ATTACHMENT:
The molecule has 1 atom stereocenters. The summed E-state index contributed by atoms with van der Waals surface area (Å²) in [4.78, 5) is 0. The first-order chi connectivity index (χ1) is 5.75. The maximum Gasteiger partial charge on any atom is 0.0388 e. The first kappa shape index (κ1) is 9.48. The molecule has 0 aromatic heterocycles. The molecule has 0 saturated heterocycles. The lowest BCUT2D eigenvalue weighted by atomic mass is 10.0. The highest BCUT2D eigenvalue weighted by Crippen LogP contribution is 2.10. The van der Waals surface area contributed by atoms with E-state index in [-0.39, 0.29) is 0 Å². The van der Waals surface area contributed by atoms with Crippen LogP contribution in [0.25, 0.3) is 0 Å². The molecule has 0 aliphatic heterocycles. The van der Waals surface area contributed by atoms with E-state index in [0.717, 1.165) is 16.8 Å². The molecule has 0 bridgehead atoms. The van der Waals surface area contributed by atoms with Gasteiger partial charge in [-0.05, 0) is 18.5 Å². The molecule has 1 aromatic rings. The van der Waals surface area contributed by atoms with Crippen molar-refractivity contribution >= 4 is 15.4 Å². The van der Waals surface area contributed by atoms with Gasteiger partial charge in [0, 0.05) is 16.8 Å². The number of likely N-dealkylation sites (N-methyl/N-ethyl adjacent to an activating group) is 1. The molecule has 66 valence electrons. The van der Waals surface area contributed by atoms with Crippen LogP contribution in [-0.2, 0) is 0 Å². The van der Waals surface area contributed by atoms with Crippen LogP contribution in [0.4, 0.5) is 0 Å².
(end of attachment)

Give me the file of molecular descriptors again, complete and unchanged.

The molecule has 1 atom stereocenters. The summed E-state index contributed by atoms with van der Waals surface area (Å²) in [4.78, 5) is 0. The first-order chi connectivity index (χ1) is 5.75. The maximum Gasteiger partial charge on any atom is 0.0388 e. The first kappa shape index (κ1) is 9.48. The molecule has 0 aromatic heterocycles. The molecule has 0 saturated heterocycles. The lowest BCUT2D eigenvalue weighted by atomic mass is 10.0. The highest BCUT2D eigenvalue weighted by Crippen LogP contribution is 2.10. The van der Waals surface area contributed by atoms with E-state index in [-0.39, 0.29) is 0 Å². The van der Waals surface area contributed by atoms with Crippen LogP contribution in [0.25, 0.3) is 0 Å². The molecule has 0 aliphatic heterocycles. The van der Waals surface area contributed by atoms with E-state index in [0.717, 1.165) is 16.8 Å². The molecule has 0 bridgehead atoms. The van der Waals surface area contributed by atoms with Gasteiger partial charge in [-0.05, 0) is 18.5 Å². The molecule has 1 aromatic rings. The van der Waals surface area contributed by atoms with Crippen molar-refractivity contribution >= 4 is 15.4 Å². The van der Waals surface area contributed by atoms with Gasteiger partial charge in [0, 0.05) is 16.8 Å². The number of likely N-dealkylation sites (N-methyl/N-ethyl adjacent to an activating group) is 1. The molecule has 66 valence electrons. The van der Waals surface area contributed by atoms with Crippen LogP contribution in [-0.2, 0) is 0 Å². The van der Waals surface area contributed by atoms with Crippen LogP contribution in [0.4, 0.5) is 0 Å².